Muscle and Strength: An Evolution of Study


Medicine & Science in Sports & Exercise: October 2003 - Volume 35 - Issue 10 - p 1633
ACSM 50Th Anniversary Historical Perspective

Department of Kinesiology, University of Connecticut, Storrs, CT

To commemorate a year of celebration for its 50th Annual Meeting in May 2003 and its 50th anniversary as an organization in 2004, the American College of Sports Medicine and Medicine & Science in Sports & Exercise®are pleased to publish personal historical perspectives from leading sports medicine and exercise science professionals. This article is one in a series of articles based on the impact ACSM and MSSE®have had on the fields and categories covered in this ACSM’s flagship journal.

The study of strength training has increased in popularity from my first years as a member of the American College of Sports Medicine in 1974. Taking time to look back and decoding my membership number, the College only had about 3700 members. I also remember my first annual meeting and trying to make the hard choices between the two simultaneous lecture halls. I was interested in strength training, more appropriately called “resistance training,” and the underlying mechanisms and adaptations that mediated the performance outcomes. Resistance training had not yet gained general acceptance, and for the most part its use by women was limited to strength and power athletes. In the early 1970s, the public had limited exposure to this type of training. Greater exposure was achieved over the 1970s into the early 1980s through use by successful college football teams, strong man competitions, body builders who went on to movie stardom, new weight machine development, and the emergence of the strength coaching profession. Then and now, the myths and misconceptions were often promoted by the “marketing wars” and gym talk of the day. Nevertheless, members of the College were making important contributions to our study of this training modality.

Investigating how various training protocols impacted strength increases was a popular research design, and it extended the pioneering work of Thomas Delorme from the 1940s. Using different combinations of sets and repetitions, Richard Berger of Temple University (Todd, T., and J. Todd. Pioneers of Strength Research: The legacy of Dr. Richard A. Berger. J. Strength Cond. Res. 15:275–278, 2001) set the stage and provided the context for the study of resistance training over the next two decades. Medicine and Science in Sports published several key studies in 1974 on resistance training, establishing many of the basic adaptations (e.g., increased 1 repetition maximum strength (1 RM), improved body composition changes) observed with this type of training. In addition, studies were appearing in the College’s research journal Medicine and Science in Sports on new exercise modalities (e.g., isokinetic), anabolic steroids, reaction and reflex times with resistance exercise fatigue, and body composition. One study that gained considerable interest was authored by Brown and Wilmore (MSS 6:174–177, 1974). Using advanced training programs and athletes, Brown and Wilmore showed that women were capable of tolerating heavy resistance training using free-weight exercises, that there were differences in trained and untrained women’s responses, and hinted at potentially different mechanisms mediating (e.g., importance of the neural component) strength adaptations in women. In addition, they underscored the need for the use of long-term (i.e., 6 months) training studies to better delineate program and adaptation differences.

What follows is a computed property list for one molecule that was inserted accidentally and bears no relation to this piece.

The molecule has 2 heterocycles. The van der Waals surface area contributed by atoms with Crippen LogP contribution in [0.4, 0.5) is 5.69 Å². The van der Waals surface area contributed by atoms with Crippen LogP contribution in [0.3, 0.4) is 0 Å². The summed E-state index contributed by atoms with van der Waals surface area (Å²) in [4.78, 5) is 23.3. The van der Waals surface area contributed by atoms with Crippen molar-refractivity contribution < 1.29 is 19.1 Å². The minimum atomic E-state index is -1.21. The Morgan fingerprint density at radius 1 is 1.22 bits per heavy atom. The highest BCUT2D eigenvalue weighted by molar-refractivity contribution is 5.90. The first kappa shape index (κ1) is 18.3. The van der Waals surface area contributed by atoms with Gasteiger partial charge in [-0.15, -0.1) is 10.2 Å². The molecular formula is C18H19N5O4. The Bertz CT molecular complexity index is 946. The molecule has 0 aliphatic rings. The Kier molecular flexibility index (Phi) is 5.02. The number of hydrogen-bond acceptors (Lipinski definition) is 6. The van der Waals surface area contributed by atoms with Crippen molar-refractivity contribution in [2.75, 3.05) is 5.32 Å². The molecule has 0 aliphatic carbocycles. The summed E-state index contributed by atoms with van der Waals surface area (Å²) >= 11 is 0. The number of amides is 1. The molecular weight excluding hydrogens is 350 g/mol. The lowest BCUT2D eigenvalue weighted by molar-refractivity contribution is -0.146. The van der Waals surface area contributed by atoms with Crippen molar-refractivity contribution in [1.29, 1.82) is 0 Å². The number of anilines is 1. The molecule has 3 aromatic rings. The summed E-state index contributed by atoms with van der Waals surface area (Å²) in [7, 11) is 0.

However, little was known about the underlying physiological basis of these adaptations, yet only a handful of investigators were seriously involved with a line of research to elucidate the cellular mechanisms underlying resistance training adaptations in the 1970s and early 1980s. As more data became available, two perspectives of studying resistance training became evident. An investigator could use resistance training to perturb a physiological system of interest to learn more about it or one could use a physiological system to learn more about resistance-training prescription. Over the years, both perspectives have moved the knowledge base on resistance training forward, but careful interpretation of data is still needed to put its use into the proper context.

By the late 1970s into the early 1980s, the use of an expanded arsenal of laboratory techniques quickly extended our understanding of resistance exercise. Over the 1980s, there was an exponential rise in the number of investigations on resistance training and on the multitude physiological systems being studied. Members of the College made dramatic discoveries in the areas of muscle fiber subtype transitions, gender differences in adaptations, and training compatibility (i.e., simultaneous heavy resistance training and high-intensity endurance training), as well as opening up a whole new venue for resistance training with the elderly in the fight against sarcopenia. The exponential increase in the study of resistance exercise continued during the 1990s culminating with two position stands by ACSM on the topic by 2002. The legacy of work in resistance training by members of the College over the past 30 years has underscored our factual understanding over mythology. The future is bright as we move into the 21st century with the human genome in our hands along with an enhanced fundamental understanding of the scientific basis of resistance training and its exercise prescription. The College and its members have been key contributors to this evolution of study and to its importance in sports medicine and exercise programs today.

©2003The American College of Sports Medicine